Synthetic Fibres

The mechanical and physical properties of any biomaterial for tissue specific applications depends on the reinforcement material, i.e. fibres or tubes. The scaffold material must demonstrate high porosity with interconnected pores and a high surface area. However, a lack of good mechanical properties impedes their use for many load bearing tissue engineering applications. Natural origin scaffold materials (e.g. chitosan, collagen and hyaluronic acid), synthetic polymers such as poly(lactic acid) (PLA), poly(glycolic acid) (PGA), poly(lactic acid-co-glycolic acid) (PLGA) have been used for many tissue engineering applications. [124, 125] developed chi- tosan fibres reinforced with porous collagen in an effort to improve the mechanical properties of porous collagen scaffold. They studied the relationship between both volume and length of the fibre (which was greater than or equal to critical length) and the compressive properties of the scaffold. [125] proposed a modified empirical formula for (critical length) fibre reinforced porous materials by introducing a modifying factor (F1), which represented the elasticity of the fibres as shown in the equation below:

Where lcr is the critical length of the fibres, dr the diameter of the fibres, cf the compressive strength of the fibres, Tm the shear strength of the matrix material.

Also, for the relationship between volume content of the fibres and the compressive strength of the porous scaffold, they modified formula to calculate compressive strength of the scaffold as shown in the equation below:

Where oc, Vf, Ef, Em, cm, F0, O represents the compressive strength, volume content of the fibres, compressive modulus of the fibres, compressive modulus of the matrix material, compressive strength of matrix material, modifying factor and porosity of the intensified material respectively [125]. Carbon microfibre and collagen nanofibre reinforcement in collagen Type I matrices showed that the interaction between collagen nanofibres with matrix was greater than that between carbon microfibres and matrix. This study indicated the importance of material choice and size of the fibre, which directly influenced the interaction between fibres and matrix and also the scaffold mechanical properties [126].

Incorporation of fibres not only improved the mechanical properties of the scaffold but also maintained the size and shape of the medical device or implant while maintaining the bioactivity. It is well known that collagen based gel contract while cellular remodelling and reduce in the dimensions. To overcome this problem, collagen I has been reinforced with poly(ester terephthalate) microfibres. Collagen Type I fibres were extruded into polymerising buffer and incorporated into Type I collagen gels as fibre bundles. The addition of fibres maintained the gel dimensions [127-129].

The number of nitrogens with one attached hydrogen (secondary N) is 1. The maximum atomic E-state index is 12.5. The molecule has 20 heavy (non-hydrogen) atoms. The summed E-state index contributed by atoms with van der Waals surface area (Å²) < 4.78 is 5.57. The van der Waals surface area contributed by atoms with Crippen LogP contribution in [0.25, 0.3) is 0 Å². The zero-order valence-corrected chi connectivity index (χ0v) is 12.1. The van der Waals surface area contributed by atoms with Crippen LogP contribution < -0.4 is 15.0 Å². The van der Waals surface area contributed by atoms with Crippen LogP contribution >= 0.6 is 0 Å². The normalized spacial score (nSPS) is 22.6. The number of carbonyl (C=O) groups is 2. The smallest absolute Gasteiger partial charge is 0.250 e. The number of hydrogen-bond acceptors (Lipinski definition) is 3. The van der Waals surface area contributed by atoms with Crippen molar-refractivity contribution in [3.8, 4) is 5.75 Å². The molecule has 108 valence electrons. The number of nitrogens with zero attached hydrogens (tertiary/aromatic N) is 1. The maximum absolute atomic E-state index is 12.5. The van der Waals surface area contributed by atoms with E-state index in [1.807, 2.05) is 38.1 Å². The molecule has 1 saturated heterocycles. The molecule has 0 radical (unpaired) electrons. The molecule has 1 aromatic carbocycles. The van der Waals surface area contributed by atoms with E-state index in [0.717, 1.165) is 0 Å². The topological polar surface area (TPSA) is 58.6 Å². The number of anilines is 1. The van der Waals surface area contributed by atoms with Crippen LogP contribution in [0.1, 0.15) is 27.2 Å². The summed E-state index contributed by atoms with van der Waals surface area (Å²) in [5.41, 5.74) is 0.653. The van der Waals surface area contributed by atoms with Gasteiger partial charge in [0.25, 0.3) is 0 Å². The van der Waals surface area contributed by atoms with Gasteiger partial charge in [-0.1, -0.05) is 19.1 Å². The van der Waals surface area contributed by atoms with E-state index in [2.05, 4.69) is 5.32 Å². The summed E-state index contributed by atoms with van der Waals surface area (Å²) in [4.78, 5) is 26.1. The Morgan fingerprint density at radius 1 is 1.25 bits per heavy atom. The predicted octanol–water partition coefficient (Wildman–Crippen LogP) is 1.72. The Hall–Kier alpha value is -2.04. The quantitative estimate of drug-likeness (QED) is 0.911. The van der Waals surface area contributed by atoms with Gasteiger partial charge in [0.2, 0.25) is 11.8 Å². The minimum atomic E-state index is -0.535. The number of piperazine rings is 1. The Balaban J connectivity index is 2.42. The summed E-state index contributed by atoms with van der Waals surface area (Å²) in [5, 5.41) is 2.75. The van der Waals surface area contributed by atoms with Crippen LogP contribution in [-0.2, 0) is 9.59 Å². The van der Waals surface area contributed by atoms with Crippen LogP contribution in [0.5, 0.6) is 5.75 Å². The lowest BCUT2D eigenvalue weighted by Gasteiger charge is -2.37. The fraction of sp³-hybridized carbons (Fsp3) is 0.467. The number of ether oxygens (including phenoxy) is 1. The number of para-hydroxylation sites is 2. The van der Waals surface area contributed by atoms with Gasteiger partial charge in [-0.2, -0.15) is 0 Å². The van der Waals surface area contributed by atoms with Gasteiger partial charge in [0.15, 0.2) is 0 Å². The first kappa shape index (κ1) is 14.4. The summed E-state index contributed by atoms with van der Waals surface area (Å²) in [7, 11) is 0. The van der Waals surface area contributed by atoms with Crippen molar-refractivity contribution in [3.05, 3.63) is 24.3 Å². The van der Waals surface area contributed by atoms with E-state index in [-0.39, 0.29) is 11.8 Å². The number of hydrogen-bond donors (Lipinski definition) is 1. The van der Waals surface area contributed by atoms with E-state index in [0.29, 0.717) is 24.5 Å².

Pore size and surface area of composites play important roles with respect to fibre-reinforced scaffolds. The diameter of the fibres is inversely proportional to the surface area. Also, the fibre length and volume decreases the porosity of the scaffold due to intertwined and low solubility in pore forming reagents. Therefore, to reduce the porosity and pore size, the reinforcement material should be added in a limited way [124]. The mechanical integrity of fibres and matrix increases with chemical crosslinking when compared to conventional mechanical mixing. Chitin fibres have been integrated into a PLA matrix successfully when crosslinked and the crosslinking treatment did not invoke a cytotoxic effect or reduce the impact of the environment for efficient cell growth [130].

As discussed previously, the mechanical properties of reinforcing material depends on biocompatibility and biodegradability of the scaffold. The mechanical properties of the composite affect the adhesion of the cells. The softer the substrate then the better for bone marrow- and adipose tissue-derived mesenchymal stem cells attachment when compare to a stiffer substrate [131]. Biodegradable PLA decreases the pH rapidly over time due to degraded products, which affects the microenvironment. [132] reinforced PLA with chitin fibres (30 vol.%) and showed improved pH variation, which was maintained between 7.0 and 7.2 over 16 weeks in vitro by neutralising the acidic degradation by-products of PLA with chitin degradation by-products. Furthermore, the chitin reinforced PLA demonstrated better cell attachment and proliferation of human osteoblast (HOBt) like cells [132]. An alginate was reinforced with single-walled carbon nanotubes (SWCNT) via a freeform fabrication technique. The resultant composite exhibited improved biocompatibility and a higher strength (436 vs. 542 kPa) and secondary modulus (7.5 vs. 426 kPa) when compared with pure alginate [133].

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